New Sources of Realty Fi­nanc­ing

“that, which does not kill us, makes us stronger”- these words of ger­man philoso­pher friedrich Nietzsche can cer­tainly be im­plied on the long term ef­fects of the Rera and gst. ankit go­hel gets in­dus­try opin­ions on the fund­ing op­tions avail­able for real-es

Realty Plus - - Table Of Content -

The pro­vi­sions and penal­ties im­posed by RERA have left the small and medium sized real es­tate de­vel­op­ers un­der pres­sure to se­cure fund­ing to com­plete the projects. They are now turn­ing to their lenders for help. The lenders or the fi­nan­cial in­sti­tu­tions on their part are too will­ing to help and adopt a more hands-on ap­proach. Some of the in­sti­tu­tions are hand-hold­ing small and medium de­vel­op­ers to com­plete un­fin­ished projects and even go the ex­tra mile to sell un­sold in­ven­tory on their be­half. In or­der to over­see project com­ple­tion, many lenders are hir­ing project man­agers and re­cruit­ing tech­ni­cal staff. They are in­creas­ing the work­ing cap­i­tal on un­der-con­struc­tion projects and on be­half of de­vel­op­ers they are also un­der­writ­ing and dis­tribut­ing un­sold stock.there­fore, this as­sis­tance from the fi­nan­cial in­sti­tu­tions with strong bal­ance sheets is help­ing the de­vel­op­ers in com­plet­ing de­layed projects and earn­ing back their lost rep­u­ta­tion due to the de­lay. Cur­rently, the com­mer­cial realestate space in In­dia has at­tracted sig­nif­i­cant at­ten­tion from global in­vestors. The im­pend­ing launch of Real Es­tate In­vest­ment Trusts (REITS) in In­dia saw some large global pri­vate eq­uity, sov­er­eign, pen­sion funds in­vest­ing in com­mer­cial of­fice space and malls es­pe­cially in Tier II and Tier III cities. Post de­moni­ti­sa­tion mar­ket was ex­pect­ing price cor­rec­tions in the band width of 30-40 %, but these pre­dic­tions turned into re­al­ity this year with the ad­vent of RERA and GST. Due to all the un­cer­tain­ties,

there was an ex­pec­ta­tion of fall in prices which re­sulted into home­buy­ers de­fer­ring their de­ci­sion to pur­chase homes. There­fore, this cre­ated dif­fi­culty for de­vel­op­ers as their pri­mary source of fund­ing has been pre-sales ad­vances from the home­buy­ers. Terming RERA a game changer for the in­dus­try and talk­ing about the dif­fi­cul­ties faced by the de­vel­op­ers, Pu­nit agar­wal, ceo, Nir­vana Realty said, “Now there are ad­di­tional com­pli­ances to com­plete, the banks are not re­leas­ing any funds with­out a RERA reg­is­tra­tion to safe­guard their in­ter­est, this has stopped fund­ing of projects at the ini­tial stage when de­vel­op­ers need funds the most to buy the land and get re­quired per­mis­sion.”

On a brighter note, ajay Jain, Joint Man­ag­ing Di­rec­tor, sun cap­i­tal ad­vi­sory ser­vices Pvt ltd men­tioned, “In­flow of for­eign funds in last 12 to 24 months had been good due to the reg­u­la­tory re­forms such as RERA, GST and Be­nami have brought in trans­parency and cor­po­rate gov­er­nance in the real es­tate sec­tor. Fur­ther­more, PMAY and var­i­ous tax sops by Gov­ern­ment along with af­ford­able hous­ing projects has rea­son­ably im­proved sales and re­turn on projects.”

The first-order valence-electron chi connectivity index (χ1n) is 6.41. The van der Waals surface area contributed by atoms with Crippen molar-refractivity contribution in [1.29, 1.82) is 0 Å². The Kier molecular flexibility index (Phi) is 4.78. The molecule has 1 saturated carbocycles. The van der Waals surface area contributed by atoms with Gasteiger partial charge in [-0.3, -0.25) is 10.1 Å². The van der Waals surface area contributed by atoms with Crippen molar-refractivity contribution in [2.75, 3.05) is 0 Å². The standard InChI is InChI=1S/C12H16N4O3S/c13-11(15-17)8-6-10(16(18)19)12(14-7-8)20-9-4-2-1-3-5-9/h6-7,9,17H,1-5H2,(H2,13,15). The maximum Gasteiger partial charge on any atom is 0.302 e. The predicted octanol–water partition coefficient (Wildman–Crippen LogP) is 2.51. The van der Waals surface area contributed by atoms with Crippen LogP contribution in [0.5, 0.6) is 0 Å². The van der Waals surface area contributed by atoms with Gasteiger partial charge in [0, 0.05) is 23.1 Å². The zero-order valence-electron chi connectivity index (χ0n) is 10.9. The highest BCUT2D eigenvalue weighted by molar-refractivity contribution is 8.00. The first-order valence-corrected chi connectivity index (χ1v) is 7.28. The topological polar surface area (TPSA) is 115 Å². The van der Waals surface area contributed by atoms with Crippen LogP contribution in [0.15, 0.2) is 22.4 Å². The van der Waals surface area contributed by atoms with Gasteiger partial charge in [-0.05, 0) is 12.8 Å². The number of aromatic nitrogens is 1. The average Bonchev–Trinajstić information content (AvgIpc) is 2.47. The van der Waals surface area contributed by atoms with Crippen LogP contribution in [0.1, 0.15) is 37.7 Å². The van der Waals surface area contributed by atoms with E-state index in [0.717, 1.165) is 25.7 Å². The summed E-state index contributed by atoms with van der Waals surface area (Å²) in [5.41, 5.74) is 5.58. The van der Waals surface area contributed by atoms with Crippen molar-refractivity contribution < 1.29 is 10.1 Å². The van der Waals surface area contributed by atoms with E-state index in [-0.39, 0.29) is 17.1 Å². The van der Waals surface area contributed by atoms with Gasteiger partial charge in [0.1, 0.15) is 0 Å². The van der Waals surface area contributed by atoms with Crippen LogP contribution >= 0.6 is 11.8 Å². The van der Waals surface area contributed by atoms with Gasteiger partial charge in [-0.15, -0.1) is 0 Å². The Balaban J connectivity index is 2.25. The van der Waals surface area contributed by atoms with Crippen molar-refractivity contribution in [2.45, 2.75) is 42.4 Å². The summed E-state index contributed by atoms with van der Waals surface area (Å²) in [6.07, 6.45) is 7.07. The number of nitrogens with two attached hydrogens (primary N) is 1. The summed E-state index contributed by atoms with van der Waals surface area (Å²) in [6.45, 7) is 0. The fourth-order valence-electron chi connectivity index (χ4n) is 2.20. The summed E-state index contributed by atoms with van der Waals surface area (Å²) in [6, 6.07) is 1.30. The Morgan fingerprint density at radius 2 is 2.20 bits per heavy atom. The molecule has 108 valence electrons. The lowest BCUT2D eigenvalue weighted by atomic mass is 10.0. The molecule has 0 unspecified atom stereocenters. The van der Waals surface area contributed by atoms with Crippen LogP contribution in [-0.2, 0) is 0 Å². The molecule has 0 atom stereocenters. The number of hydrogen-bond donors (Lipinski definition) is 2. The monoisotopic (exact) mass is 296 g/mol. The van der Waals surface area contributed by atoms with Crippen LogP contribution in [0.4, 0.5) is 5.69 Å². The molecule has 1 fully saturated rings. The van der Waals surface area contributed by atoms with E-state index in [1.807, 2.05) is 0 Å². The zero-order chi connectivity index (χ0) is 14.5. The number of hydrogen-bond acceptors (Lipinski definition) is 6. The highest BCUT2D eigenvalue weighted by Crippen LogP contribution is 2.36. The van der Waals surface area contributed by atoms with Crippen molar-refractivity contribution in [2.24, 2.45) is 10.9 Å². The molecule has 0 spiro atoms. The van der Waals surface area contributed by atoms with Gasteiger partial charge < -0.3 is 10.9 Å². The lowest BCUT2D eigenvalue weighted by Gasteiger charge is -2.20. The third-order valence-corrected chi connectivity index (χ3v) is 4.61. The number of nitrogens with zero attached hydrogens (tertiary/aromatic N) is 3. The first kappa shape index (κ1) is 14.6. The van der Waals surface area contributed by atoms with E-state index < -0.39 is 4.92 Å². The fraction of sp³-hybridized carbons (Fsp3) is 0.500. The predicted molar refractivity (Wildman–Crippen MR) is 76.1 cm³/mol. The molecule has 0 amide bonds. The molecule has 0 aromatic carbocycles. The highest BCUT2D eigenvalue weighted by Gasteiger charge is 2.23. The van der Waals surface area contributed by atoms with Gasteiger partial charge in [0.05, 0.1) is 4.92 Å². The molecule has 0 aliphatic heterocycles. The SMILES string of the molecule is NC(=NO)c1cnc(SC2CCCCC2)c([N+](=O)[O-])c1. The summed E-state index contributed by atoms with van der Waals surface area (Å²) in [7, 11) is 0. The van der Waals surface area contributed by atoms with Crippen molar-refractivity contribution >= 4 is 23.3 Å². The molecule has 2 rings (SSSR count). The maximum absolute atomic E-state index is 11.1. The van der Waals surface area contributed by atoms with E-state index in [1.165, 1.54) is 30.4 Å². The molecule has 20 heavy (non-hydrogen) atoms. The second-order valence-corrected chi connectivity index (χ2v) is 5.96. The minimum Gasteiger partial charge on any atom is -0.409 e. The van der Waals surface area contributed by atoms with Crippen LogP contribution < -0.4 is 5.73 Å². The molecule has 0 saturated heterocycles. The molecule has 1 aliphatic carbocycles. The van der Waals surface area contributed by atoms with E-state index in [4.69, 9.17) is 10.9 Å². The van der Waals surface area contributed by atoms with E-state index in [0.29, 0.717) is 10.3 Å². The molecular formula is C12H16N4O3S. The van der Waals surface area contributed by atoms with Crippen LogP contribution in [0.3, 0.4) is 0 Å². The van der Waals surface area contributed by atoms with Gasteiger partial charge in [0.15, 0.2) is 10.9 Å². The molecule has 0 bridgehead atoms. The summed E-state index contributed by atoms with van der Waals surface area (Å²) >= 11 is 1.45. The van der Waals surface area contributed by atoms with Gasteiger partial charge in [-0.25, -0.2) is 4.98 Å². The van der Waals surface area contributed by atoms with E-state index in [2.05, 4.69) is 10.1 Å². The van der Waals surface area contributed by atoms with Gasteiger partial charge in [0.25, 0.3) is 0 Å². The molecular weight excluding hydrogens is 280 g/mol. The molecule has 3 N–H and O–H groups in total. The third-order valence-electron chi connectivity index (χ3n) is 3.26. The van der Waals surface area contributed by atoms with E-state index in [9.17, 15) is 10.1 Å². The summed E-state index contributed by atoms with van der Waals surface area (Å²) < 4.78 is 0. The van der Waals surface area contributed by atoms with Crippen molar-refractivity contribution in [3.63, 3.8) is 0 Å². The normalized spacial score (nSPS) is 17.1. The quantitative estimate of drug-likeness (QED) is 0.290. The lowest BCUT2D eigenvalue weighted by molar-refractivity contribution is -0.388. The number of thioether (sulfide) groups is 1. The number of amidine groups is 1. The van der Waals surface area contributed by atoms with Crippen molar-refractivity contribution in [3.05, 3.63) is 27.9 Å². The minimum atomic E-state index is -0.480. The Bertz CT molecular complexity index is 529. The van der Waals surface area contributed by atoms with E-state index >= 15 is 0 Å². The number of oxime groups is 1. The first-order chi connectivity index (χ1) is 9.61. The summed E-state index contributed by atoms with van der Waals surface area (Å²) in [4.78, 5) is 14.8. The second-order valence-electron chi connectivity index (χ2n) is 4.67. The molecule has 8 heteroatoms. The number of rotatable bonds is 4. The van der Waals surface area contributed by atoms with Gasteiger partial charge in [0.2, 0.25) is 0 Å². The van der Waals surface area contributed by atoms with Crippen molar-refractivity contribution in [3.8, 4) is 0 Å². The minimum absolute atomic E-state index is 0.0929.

Fund-rais­ing for the real es­tate de­vel­op­ers has never been an easy busi­ness. And, in the post RERA era, it has be­come tougher. The builders re­quire con­struc­tion fi­nance, in­ven­tory fi­nance, takeover fi­nance and much more dur­ing var­i­ous stages of devel­op­ment of a project. Thus, at an early stage, the builders are in need of eq­uity cap­i­tal which is said to be pa­tient money. Debt Fi­nanc­ing -The de­vel­op­ers are choos­ing off­shore fund rais­ing op­tions and debt or eq­uity fi­nanc­ing. Un­der Debt fi­nanc­ing, the de­vel­oper bor­rows money in ex­change of fu­ture pay­ments. The cred­i­tor, con­sid­ered as se­cured, will get reg­u­lar in­ter­est pay­ments which will be based on pre-de­fined rates. But, he will pos­sess no own­er­ship rights to the de­vel­oper’s projects. Pri­vate Eq­uity - The de­vel­oper can also opt for pri­vate eq­uity or pub­lic eq­uity if he de­cides to go through Eq­uity-based fi­nanc­ing. In pub­lic eq­uity, he can opt for a list­ing on the local stock mar­ket, or a list­ing on a for­eign mar­ket whereas in pri­vate eq­uity through real es­tate ven­ture cap­i­tal or pri­vate eq­uity fund. Banks have in­vested in many projects with a buy­back guar­an­tee or a clause al­low­ing them to con­vert debt to eq­uity and take over the project par­tially. “De­vel­op­ers ini­tially used to raise funds from pri­vate in­vestors with se­cured and un­se­cured terms, how­ever now there has been a lot of debt fund­ing from pri­vate banks and NBFC. Also a lot of PE funds who are na­tion­als and in­ter­na­tional funds are tak­ing stake in real-es­tate projects now,” said agar­wal. NBFC - Go­ing through pub­lic mar­ket is often a big-bud­get job. Loans from banks also come at high rate of in­ter­est. Thus, Non-bank­ing Fi­nan­cial Com­pa­nies (NBFC) and gen­er­at­ing funds from High Net In­di­vid­u­als (HNI) in the form of Non-con­vert­ible Deben­tures (NCD) are other op­tions which a de­vel­oper can look for. Ac­cord­ing to Jain, a de­vel­oper can bor­row from Banks and NBFC for con­struc­tion fi­nance. For Takeover Fi­nance, Top-up fi­nance and In­ven­tory fund­ing, NBFC and funds from HNI clients in the form of NCD can do the task. The real es­tate play­ers are also closely look­ing at the bi-monthly pol­icy re­views of the Re­serve Bank of In­dia. The rate cuts will lead to the soft­en­ing of in­ter­est rates by the com­mer­cial banks on the loans. This can have a siz­able amount of in­flow of funds in the mar­ket, also rais­ing the de­mand. The higher rate of in­ter­est can af­fect the de­vel­op­ers neg­a­tively on both- sup­ply as well as de­mand- side of the mar­ket. Ac­cord­ing to data by News Corp, in­vestors put in around $1,096 mil­lion in eq­uity and $501 mil­lion in debt fi­nanc­ing in real es­tate projects, to­talling $1,597 mil­lion in the Jan­uary-june pe­riod. The res­i­den­tial projects con­sti­tute of more than 70% of the real es­tate sec­tor in In­dia. It has mostly at­tracted debt fi­nanc­ing in re­cent years. While, the ma­jor chunk of eq­uity in­vest­ments in In­dia have mainly been for buy­outs of com­mer­cial of­fice as­sets.